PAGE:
What is in this article?:
- Tree nut farm advisor Gurreet Brar earned his Ph.D. in horticultural sciences from the University of Florida, Gainesville.
- Almonds are grown on nearly 246,000 acres of land in Fresno and Madera counties in California.
- While almonds continue to be a popular tree nut for global markets, pistachios grown in California are making significant gains in acres planted and commercial popularity worldwide.
Gurreet Brar is the newest tree nut farm advisor to join the University of California Cooperative Extension team of tree nut specialists in the San Joaquin Valley.
Gurreet Brar has seen the effects of intensive agriculture in his homeland of Punjab, India. He has seen how intensive agriculture can benefit the lives of people by producing more food.
While improved agricultural practices eventually made India self-sufficient in the production of food grains within a generation, what Brar learned through his experiences in India and his agricultural studies abroad and in the United States promise to serve nut growers in the heart of the San Joaquin Valley’s growing region.
Earlier this year, Brar, 34, became the new tree nut farm advisor for the University of California Cooperative Extension (UCCE) in Madera and Fresno counties. He will work with almond, pistachio and walnut growers in the two-county area on a host of issues facing Central Valley tree nut growers.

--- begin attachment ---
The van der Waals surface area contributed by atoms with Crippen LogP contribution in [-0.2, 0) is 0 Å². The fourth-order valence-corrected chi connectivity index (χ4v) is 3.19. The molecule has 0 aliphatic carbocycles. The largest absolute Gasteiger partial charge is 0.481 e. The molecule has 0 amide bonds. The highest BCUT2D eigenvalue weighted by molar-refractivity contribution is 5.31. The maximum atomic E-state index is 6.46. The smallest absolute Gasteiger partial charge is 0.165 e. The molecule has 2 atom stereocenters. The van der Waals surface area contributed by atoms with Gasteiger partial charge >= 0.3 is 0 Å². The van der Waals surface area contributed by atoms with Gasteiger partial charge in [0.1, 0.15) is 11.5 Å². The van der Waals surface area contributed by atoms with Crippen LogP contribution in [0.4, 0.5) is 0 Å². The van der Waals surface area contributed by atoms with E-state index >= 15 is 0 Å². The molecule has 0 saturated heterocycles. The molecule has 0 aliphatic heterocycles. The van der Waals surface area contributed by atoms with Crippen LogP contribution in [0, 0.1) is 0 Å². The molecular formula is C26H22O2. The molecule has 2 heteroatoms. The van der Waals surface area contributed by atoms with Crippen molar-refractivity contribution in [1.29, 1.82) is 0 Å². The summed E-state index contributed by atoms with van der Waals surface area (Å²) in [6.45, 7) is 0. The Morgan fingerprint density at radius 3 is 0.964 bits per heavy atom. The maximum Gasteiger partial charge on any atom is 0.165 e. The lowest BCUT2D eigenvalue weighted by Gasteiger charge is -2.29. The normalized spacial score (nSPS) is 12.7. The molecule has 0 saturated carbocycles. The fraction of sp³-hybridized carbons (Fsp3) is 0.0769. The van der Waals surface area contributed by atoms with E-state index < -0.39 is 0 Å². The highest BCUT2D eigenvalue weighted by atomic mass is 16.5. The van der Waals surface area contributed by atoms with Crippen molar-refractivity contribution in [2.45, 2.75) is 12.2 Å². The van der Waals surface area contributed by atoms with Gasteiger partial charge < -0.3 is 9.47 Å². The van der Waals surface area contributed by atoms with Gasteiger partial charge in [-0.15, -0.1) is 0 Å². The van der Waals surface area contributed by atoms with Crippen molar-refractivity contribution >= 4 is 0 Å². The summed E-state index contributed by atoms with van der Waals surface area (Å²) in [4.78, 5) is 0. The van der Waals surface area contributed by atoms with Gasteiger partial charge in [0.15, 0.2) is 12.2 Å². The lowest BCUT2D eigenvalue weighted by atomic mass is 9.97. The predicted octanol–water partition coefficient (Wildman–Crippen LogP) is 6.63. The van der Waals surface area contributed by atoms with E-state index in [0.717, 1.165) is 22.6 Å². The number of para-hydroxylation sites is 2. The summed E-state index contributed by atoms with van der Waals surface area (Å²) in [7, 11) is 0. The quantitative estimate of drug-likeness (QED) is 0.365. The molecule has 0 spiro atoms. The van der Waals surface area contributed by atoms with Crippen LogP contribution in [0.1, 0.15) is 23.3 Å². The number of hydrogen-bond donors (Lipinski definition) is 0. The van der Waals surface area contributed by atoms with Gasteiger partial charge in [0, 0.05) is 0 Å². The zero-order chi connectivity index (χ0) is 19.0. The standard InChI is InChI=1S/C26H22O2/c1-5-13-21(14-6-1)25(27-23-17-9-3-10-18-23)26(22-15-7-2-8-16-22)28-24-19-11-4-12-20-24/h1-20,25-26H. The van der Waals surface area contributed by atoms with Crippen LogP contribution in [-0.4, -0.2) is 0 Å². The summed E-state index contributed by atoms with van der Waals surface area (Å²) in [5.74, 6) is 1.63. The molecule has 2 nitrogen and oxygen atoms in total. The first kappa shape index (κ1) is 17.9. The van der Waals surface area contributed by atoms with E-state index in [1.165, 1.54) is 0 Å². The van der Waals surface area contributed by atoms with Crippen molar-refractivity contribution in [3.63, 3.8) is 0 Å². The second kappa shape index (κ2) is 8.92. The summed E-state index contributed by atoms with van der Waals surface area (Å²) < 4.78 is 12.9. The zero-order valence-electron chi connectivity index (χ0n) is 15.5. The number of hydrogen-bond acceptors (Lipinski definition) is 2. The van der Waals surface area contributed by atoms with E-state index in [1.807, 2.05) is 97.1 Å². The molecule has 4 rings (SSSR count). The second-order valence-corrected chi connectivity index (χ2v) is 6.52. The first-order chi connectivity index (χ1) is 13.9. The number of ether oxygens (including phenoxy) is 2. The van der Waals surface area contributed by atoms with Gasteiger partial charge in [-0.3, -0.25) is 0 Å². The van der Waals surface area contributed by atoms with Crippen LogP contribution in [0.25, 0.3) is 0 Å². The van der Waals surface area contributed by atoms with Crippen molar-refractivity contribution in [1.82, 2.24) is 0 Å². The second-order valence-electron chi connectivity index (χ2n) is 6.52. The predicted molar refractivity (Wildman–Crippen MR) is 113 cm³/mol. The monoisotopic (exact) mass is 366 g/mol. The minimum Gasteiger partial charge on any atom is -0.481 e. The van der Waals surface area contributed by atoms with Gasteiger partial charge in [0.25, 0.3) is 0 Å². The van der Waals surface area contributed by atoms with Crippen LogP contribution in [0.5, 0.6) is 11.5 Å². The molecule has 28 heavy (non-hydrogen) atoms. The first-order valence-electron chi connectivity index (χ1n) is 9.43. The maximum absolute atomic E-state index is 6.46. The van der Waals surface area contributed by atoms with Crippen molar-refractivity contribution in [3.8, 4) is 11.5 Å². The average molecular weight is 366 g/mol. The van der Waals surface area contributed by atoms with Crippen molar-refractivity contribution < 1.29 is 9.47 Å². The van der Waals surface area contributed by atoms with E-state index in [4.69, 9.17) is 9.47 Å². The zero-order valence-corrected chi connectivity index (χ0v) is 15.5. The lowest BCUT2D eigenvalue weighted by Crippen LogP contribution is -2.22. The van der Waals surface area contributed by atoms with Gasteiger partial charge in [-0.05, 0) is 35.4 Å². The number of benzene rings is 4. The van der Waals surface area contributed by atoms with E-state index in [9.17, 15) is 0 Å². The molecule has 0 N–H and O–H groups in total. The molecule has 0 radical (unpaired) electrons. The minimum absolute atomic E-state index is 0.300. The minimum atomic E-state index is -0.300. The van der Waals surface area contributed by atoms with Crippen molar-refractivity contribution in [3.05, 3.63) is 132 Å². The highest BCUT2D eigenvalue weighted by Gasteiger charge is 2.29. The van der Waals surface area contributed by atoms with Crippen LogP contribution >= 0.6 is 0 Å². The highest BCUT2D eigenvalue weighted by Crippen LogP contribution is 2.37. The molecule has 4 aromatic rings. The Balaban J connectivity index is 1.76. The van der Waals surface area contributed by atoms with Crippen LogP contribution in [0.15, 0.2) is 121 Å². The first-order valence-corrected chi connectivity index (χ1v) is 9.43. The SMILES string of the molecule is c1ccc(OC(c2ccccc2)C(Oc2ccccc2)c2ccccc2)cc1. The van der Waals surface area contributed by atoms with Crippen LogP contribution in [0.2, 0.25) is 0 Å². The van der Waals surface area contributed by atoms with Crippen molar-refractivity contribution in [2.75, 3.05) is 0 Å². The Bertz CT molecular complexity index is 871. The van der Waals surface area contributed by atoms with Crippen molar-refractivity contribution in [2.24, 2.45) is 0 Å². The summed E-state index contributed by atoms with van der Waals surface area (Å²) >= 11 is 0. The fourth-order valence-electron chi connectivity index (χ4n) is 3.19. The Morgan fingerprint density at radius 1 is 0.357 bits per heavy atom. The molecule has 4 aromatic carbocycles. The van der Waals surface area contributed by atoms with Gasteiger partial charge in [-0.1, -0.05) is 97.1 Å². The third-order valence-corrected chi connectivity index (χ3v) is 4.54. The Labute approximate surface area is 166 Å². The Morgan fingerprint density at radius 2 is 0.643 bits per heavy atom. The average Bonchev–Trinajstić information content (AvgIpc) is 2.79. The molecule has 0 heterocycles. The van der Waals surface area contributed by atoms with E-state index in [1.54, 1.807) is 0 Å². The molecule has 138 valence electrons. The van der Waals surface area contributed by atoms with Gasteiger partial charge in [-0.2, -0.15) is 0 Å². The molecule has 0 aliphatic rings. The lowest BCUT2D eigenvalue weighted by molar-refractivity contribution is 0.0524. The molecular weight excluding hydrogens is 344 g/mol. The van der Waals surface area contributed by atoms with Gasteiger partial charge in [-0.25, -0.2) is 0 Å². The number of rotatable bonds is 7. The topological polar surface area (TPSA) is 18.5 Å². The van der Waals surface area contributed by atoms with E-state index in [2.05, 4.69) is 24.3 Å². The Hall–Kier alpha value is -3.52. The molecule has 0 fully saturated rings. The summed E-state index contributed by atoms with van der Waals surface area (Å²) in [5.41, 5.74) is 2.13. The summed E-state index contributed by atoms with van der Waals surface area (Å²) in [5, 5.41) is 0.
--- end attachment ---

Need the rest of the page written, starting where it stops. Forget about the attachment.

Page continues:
Some of those issues will include collaborating on nitrogen management studies, establishing a regional almond variety trial, projects involving pistachios, a grower survey of problems related to walnuts, pistachios and almonds, and some tree nut short courses.
Other research goals that should benefit local growers include planned research on water stress and tree physiology, training and pruning young almond trees, development of innovative nursery production practices to achieve better tree health, and the management of root diseases in trees.
His focus with the UCCE will be to instruct commercial growers about almonds, pistachios and walnuts in Fresno and Madera counties, with a goal of financial and environmental sustainability. His research program will focus on production issues facing nut growers.
Almonds continue to be the most valuable cash crop in Madera County and the No. 2 commodity produced in Fresno County. Almonds are grown on nearly 246,000 acres in the two counties, with a combined gross value last year of more than $1.33 billion. The growing popularity of pistachios promises to make that nut crop increasingly valuable in the next few years as new tree plantings in recent years begin to produce a crop.